(This editorial originally appeared in the Winston-Salem Journal.)
It’s not often that we get the chance to give big attaboys and attagirls to the two national political parties, but when it comes to their united stand on early primaries the applause is well deserved.
The Republican National Committee is threatening sanctions against those states that break the party’s official primary calendar. The Democratic National Committee was equally tough with its schedule-jumpers last month.
The states have two incentives to move their primaries forward. The first is the opportunity to have greater influence in choosing the nominees. The second is to draw the presidential campaigns to their states, and with them their considerable spending.
For decades, critics nationally have complained about the important role that Iowa and New Hampshire play in the nominating process. By going first with its caucuses, Iowa sets the stage for New Hampshire’s first-in-the-nation primary. After those two votes, the field is usually winnowed down. That’s why the candidates put so much importance on, and so many resources into, these two states.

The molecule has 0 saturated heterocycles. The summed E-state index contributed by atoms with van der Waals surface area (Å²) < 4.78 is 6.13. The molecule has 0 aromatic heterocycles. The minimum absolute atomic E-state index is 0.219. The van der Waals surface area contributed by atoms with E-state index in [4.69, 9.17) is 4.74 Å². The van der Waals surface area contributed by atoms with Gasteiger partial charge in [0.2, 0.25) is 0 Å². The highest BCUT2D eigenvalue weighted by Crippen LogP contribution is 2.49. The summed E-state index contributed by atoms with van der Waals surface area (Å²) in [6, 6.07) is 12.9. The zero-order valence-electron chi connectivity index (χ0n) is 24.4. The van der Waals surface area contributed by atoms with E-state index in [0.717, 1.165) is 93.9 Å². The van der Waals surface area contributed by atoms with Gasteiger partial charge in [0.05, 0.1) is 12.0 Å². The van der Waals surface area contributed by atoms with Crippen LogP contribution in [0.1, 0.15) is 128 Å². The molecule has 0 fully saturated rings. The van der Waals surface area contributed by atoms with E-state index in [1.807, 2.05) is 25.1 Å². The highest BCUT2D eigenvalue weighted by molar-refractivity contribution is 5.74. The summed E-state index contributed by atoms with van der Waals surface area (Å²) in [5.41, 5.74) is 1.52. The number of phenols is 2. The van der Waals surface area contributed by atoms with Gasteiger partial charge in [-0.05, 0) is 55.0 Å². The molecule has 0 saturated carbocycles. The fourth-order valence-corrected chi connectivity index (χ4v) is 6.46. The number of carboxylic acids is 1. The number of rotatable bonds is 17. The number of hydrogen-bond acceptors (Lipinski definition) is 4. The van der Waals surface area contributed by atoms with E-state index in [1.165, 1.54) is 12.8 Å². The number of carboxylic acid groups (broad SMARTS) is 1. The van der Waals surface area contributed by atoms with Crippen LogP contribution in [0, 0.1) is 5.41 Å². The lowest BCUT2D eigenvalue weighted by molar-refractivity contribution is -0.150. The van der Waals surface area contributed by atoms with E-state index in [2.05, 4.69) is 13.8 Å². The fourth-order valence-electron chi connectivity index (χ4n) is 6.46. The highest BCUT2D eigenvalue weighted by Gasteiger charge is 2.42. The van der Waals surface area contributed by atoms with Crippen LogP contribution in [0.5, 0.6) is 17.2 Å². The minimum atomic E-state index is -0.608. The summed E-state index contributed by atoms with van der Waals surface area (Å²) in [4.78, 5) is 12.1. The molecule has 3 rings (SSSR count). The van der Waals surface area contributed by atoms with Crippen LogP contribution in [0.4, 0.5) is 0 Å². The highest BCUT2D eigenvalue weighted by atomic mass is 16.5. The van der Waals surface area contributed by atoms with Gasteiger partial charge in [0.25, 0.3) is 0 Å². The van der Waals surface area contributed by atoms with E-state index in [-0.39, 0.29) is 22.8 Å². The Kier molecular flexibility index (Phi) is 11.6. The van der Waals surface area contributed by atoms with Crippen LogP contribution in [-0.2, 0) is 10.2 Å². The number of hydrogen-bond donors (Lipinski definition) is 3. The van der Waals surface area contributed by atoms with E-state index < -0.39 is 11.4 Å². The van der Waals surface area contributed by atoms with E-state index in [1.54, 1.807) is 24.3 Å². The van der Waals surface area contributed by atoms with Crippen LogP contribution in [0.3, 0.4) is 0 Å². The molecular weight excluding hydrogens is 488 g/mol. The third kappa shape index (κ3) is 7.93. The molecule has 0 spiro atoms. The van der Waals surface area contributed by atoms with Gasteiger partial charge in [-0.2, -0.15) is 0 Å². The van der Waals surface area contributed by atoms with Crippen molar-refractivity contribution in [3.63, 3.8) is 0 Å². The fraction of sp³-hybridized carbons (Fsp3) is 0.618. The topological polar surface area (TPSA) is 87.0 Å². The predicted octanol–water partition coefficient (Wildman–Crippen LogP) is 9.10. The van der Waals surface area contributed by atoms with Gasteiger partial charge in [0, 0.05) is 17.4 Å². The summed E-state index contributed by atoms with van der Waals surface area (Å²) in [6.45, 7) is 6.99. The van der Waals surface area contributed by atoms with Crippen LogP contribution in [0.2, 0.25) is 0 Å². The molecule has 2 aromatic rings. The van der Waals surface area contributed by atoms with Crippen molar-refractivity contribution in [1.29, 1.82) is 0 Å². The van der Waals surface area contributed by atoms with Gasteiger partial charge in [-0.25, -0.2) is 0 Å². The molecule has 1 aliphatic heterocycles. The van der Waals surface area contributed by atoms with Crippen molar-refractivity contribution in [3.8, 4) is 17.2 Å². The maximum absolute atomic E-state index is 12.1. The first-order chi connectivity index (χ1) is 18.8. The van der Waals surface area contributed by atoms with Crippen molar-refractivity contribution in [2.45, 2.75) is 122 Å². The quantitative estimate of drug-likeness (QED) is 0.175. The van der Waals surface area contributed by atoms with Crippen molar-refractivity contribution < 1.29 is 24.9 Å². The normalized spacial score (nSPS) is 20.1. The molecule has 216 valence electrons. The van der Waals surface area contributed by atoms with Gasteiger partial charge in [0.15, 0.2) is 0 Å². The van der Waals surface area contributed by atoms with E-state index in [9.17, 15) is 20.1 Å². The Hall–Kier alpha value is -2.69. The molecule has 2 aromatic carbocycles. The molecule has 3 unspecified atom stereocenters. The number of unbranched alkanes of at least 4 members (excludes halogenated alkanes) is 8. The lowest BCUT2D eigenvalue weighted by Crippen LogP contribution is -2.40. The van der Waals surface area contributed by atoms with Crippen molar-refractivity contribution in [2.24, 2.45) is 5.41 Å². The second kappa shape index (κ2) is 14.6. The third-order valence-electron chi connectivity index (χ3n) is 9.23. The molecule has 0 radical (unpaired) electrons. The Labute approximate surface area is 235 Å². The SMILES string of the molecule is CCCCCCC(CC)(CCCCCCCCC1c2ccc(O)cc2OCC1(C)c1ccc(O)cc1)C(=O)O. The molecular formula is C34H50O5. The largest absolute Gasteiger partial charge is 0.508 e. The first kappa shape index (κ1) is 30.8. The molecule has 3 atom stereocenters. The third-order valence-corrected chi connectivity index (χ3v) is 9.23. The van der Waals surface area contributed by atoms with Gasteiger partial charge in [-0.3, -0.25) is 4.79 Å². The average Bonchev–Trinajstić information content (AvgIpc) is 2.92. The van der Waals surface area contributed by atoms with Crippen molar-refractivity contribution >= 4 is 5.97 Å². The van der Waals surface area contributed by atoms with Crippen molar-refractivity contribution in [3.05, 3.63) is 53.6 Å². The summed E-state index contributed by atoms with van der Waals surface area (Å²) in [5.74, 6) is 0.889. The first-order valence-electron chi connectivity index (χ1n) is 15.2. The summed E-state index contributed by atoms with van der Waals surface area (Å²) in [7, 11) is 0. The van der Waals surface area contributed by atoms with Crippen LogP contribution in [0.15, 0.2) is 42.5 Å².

Other states argue that Iowa and New Hampshire are not representative of the nation as a whole. Two heavily rural, mostly white, small-population states should not have so much influence, the critics say.
The two parties have tried repeatedly to address the problems with the current system without destroying the advantages that Iowa and New Hampshire bring to the selection process. Both states are well-rehearsed in the process, and their voters pay great attention. In addition, because the states are small, they offer the opportunity for the less wealthy candidates to make their cases and, quite possibly, get noticed.
But the best-laid plans of the two parties are being subverted by individual state legislatures. They’ve now front-loaded the schedule so heavily that it is very possible that we will know the eventual nominees by early February, a full 10 months before the general election.
To make matters worse, some states are trying to jump ahead of even that schedule. In turn, Iowa and New Hampshire will move their dates ahead. Now there is talk of Iowa caucuses being conducted during the Christmas holidays.
This is not good for the country. The system would work better if the whole schedule were pushed back a few months and the state votes were spread over several months. That would give voters in various states a chance to see how the race unfolded and how the candidates performed.
The parties both understand this, and their commitment to disciplining the quick-start states is commendable. The first votes should not compete with the Christmas holidays.